So here's what we need to look at and the questions we need to ask, in no particular order, to do this more methodically. This is a very basic outline for brevity's sake; I'm leaving out swathes of other ways of describing each of the below.

Leaf shape - look at the veins. Is there a central vein with others running off it or do they fan out from the base of the leaf? Rounded leaf shape or pointed or lobed? Edges serrated like a saw or toothed like a lion? Tell me - or show me in a photo - as much as you can, including the underside of the leaf. Describe the colours as best you can, too. Blueish green, green-green, reddish?

Leaf texture - smooth? hairy? If crushed, is it juicy? Tell me about the consistency of that juice.

Leaf arrangement on the stalk - do the leaves alternate as they go up the stalk or grow in pairs or whorls or ..? Is there a noticeable stem attaching leaf to stalk or do they 'clasp', meaning the base of the leaf seems to grow slightly around the stalk?

General structure of the plant - is there a rosette of leaves at the base of the plant? Single stalk or multiple? Is it erect or spread out or does it lie down, prostrate? Does it root along the stem where it lies on the ground?

Stem characteristics - rounded or square? Hairy, prickly or smooth? Look very closely - for example on chickweed, there are tiny hairs on the stem that actually change sides between each group of leaves. Is it hollow? Does it exude any sort of juice when pierced or squished? What colour is the juice? (hint, with the exception of dandelion and a couple of others, milky sapped plants should not be taken internally and the sap should be washed off the skin asap in case of irritation)

Roots - pull the plant up if you have one to spare. Tap root like a carrot or fibrous? Any tuber type things (called rhizomes)? Does the root have a dark covering? What does it look like on the inside? Is it slimy at all?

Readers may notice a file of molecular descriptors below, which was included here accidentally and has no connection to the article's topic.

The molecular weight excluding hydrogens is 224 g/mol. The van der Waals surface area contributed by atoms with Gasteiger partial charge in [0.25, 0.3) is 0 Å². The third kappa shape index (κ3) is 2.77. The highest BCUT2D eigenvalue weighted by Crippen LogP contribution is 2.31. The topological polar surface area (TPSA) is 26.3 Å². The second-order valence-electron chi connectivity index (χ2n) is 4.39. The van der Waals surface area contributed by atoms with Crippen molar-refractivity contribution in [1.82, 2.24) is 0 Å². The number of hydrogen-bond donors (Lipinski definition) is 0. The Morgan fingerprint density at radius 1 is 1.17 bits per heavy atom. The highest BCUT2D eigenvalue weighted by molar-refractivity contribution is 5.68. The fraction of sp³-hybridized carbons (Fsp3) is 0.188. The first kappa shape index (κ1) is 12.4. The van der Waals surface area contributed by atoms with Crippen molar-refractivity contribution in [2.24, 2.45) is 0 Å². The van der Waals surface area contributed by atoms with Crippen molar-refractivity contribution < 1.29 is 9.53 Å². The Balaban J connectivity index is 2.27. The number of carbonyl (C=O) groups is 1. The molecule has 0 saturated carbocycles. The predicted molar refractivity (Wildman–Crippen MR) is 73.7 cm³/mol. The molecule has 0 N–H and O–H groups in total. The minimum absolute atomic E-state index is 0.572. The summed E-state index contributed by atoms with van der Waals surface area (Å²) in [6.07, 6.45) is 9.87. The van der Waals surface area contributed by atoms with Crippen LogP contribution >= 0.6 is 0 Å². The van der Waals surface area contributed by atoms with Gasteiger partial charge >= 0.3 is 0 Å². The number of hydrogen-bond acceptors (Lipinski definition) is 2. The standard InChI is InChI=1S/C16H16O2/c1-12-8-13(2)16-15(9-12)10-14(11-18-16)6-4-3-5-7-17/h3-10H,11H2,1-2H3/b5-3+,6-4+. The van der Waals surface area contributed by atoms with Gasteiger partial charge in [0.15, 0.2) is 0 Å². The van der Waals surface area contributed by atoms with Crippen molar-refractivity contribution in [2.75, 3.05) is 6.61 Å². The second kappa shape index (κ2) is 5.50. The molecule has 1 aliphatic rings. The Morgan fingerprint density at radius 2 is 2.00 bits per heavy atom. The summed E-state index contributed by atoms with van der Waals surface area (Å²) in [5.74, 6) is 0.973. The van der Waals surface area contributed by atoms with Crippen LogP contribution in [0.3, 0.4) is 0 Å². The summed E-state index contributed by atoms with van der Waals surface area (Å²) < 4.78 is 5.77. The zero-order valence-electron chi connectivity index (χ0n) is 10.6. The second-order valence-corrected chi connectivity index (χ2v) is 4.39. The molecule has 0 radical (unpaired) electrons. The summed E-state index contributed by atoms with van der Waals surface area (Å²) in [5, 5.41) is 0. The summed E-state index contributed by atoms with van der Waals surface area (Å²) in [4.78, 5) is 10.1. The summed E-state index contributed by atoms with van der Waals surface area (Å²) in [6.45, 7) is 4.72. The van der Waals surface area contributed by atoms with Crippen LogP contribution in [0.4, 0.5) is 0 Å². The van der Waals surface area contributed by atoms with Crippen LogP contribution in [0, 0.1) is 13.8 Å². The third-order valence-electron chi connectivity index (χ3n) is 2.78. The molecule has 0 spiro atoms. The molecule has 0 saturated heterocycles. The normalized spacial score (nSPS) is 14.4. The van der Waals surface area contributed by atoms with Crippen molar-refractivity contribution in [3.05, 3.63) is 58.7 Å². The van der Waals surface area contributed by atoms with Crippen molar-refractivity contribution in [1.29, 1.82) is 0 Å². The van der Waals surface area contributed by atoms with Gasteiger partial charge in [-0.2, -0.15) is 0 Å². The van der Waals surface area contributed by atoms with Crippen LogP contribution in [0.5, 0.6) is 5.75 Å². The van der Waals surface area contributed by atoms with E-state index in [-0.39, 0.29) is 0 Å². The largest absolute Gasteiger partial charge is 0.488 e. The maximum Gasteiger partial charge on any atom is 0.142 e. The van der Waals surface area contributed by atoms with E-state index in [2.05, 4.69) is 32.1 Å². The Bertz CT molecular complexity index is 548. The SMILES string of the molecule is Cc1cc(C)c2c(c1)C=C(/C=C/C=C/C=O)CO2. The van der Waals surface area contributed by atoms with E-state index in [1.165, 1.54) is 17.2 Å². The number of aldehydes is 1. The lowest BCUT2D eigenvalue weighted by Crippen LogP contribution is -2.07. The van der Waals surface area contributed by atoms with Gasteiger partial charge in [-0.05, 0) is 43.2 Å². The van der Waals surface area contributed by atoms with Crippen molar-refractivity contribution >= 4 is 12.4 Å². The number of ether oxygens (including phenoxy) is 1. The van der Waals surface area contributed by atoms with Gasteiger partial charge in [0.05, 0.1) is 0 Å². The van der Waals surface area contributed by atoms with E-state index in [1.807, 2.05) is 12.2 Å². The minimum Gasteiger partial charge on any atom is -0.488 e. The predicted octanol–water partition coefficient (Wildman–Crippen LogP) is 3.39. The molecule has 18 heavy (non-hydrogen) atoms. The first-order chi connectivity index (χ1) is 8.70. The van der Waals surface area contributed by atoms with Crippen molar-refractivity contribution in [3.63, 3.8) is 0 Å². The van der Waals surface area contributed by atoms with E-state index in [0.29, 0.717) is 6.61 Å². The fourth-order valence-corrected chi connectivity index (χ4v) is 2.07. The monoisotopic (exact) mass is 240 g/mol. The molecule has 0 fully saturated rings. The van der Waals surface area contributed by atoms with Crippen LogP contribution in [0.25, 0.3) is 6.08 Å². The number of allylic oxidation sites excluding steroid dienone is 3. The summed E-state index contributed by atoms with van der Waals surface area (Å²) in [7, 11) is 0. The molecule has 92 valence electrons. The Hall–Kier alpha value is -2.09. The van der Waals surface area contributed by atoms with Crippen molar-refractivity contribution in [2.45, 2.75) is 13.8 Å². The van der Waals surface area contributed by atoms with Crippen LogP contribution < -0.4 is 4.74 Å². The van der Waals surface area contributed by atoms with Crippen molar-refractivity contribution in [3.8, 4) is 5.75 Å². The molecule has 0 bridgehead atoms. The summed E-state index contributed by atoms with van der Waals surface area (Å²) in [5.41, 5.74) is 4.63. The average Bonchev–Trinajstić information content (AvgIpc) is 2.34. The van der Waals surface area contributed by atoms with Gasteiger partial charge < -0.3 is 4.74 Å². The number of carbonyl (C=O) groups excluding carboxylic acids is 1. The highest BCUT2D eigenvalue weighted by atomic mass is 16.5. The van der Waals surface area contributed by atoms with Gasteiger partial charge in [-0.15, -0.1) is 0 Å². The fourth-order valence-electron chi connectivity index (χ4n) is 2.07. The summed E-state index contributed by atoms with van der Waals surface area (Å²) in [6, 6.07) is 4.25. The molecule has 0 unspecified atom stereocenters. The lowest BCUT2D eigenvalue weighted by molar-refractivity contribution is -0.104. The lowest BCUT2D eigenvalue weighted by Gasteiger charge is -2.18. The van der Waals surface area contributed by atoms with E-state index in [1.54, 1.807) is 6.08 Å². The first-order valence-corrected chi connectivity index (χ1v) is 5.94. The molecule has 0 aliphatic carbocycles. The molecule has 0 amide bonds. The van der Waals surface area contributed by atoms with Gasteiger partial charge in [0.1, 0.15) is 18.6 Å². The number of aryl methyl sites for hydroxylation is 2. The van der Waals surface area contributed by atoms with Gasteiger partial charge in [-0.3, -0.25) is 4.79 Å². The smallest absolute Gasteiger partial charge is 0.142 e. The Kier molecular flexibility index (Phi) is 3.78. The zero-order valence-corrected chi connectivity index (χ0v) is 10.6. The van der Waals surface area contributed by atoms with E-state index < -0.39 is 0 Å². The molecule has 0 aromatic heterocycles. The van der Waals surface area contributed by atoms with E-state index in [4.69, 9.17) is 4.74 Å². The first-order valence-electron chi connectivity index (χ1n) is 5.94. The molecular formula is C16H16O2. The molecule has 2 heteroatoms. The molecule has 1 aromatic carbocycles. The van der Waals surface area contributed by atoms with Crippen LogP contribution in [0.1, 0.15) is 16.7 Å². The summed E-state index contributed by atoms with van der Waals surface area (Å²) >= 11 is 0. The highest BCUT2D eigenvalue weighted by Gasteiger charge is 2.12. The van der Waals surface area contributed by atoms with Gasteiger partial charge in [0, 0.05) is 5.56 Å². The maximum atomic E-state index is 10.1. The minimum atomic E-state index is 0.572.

Flowers - colour, fragrance, petal arrangement? Does it remind you of any other flowers that you know? Is it visited by bees?

Seeds - Burrs or pods or capsules or fluff? Tiny or big? Round or flat or ..?

Fragrance - not only the flower, all parts can have distinctive or subtle aromas. Crush and sniff!

Impression - what is your gut telling you about this plant? I don't care how odd it is, just tell me. It could be the final clue.

In short, notice every detail that you can. If you're looking in field guides, get to know the lingo, and especially read and learn the 'keys', those will unlock the process for you. Eventually. Believe me, I'm still learning too, so don't worry about feeling a bit, as my husband would say "whelmed". Not overwhelmed, just whelmed.

And by all means, write to me. If I can't figure it out, I'll pass the question around. As this blog's readership grows, there are gardeners and foragers, old hands and newbies, coming out of the woodwork who love this game and are happy to help. Not one of us knows all the plants but lots of us have certain specialities. Most of the time, between us, we can figure out what we're looking at. If you can get good clear images, maybe we should start putting these up here on the blog so others can see how the process works?

Let the games begin!